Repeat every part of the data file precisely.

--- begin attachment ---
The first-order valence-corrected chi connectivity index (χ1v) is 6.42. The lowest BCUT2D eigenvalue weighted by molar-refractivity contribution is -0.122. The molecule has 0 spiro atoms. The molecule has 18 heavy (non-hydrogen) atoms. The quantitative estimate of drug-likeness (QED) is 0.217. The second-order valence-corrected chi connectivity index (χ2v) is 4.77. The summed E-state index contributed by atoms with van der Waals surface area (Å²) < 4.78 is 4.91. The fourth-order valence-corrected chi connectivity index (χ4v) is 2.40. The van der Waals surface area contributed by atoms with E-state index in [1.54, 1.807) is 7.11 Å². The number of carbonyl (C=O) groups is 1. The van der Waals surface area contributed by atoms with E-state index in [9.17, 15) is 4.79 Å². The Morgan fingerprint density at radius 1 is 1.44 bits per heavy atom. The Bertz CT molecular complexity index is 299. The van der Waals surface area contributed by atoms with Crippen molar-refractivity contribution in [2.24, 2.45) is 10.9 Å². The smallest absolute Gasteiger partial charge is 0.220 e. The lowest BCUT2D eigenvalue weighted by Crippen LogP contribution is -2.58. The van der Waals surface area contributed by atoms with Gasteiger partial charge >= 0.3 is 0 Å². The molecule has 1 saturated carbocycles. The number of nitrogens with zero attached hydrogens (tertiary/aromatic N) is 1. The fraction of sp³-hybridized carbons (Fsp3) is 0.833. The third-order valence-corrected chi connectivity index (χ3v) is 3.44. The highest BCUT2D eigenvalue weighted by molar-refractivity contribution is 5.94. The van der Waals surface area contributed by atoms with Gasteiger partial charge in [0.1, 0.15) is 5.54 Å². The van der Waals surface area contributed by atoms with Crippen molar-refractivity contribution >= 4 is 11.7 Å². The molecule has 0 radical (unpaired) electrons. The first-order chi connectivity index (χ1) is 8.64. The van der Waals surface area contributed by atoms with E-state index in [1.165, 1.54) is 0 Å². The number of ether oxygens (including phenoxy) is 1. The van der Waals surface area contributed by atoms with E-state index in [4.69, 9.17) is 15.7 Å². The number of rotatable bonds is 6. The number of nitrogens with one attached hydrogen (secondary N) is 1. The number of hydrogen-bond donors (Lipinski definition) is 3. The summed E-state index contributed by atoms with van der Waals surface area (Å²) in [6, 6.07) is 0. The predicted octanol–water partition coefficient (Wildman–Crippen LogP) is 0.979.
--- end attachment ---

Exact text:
The first-order valence-corrected chi connectivity index (χ1v) is 6.42. The lowest BCUT2D eigenvalue weighted by molar-refractivity contribution is -0.122. The molecule has 0 spiro atoms. The molecule has 18 heavy (non-hydrogen) atoms. The quantitative estimate of drug-likeness (QED) is 0.217. The second-order valence-corrected chi connectivity index (χ2v) is 4.77. The summed E-state index contributed by atoms with van der Waals surface area (Å²) < 4.78 is 4.91. The fourth-order valence-corrected chi connectivity index (χ4v) is 2.40. The van der Waals surface area contributed by atoms with E-state index in [1.54, 1.807) is 7.11 Å². The number of carbonyl (C=O) groups is 1. The van der Waals surface area contributed by atoms with E-state index in [9.17, 15) is 4.79 Å². The Morgan fingerprint density at radius 1 is 1.44 bits per heavy atom. The Bertz CT molecular complexity index is 299. The van der Waals surface area contributed by atoms with Crippen molar-refractivity contribution in [2.24, 2.45) is 10.9 Å². The smallest absolute Gasteiger partial charge is 0.220 e. The lowest BCUT2D eigenvalue weighted by Crippen LogP contribution is -2.58. The van der Waals surface area contributed by atoms with Gasteiger partial charge >= 0.3 is 0 Å². The molecule has 1 saturated carbocycles. The number of nitrogens with zero attached hydrogens (tertiary/aromatic N) is 1. The fraction of sp³-hybridized carbons (Fsp3) is 0.833. The third-order valence-corrected chi connectivity index (χ3v) is 3.44. The highest BCUT2D eigenvalue weighted by molar-refractivity contribution is 5.94. The van der Waals surface area contributed by atoms with Gasteiger partial charge in [0.1, 0.15) is 5.54 Å². The van der Waals surface area contributed by atoms with Crippen molar-refractivity contribution >= 4 is 11.7 Å². The molecule has 0 radical (unpaired) electrons. The first-order chi connectivity index (χ1) is 8.64. The van der Waals surface area contributed by atoms with E-state index in [1.165, 1.54) is 0 Å². The number of ether oxygens (including phenoxy) is 1. The van der Waals surface area contributed by atoms with E-state index in [4.69, 9.17) is 15.7 Å². The number of rotatable bonds is 6. The number of nitrogens with one attached hydrogen (secondary N) is 1. The number of hydrogen-bond donors (Lipinski definition) is 3. The summed E-state index contributed by atoms with van der Waals surface area (Å²) in [6, 6.07) is 0. The predicted octanol–water partition coefficient (Wildman–Crippen LogP) is 0.979.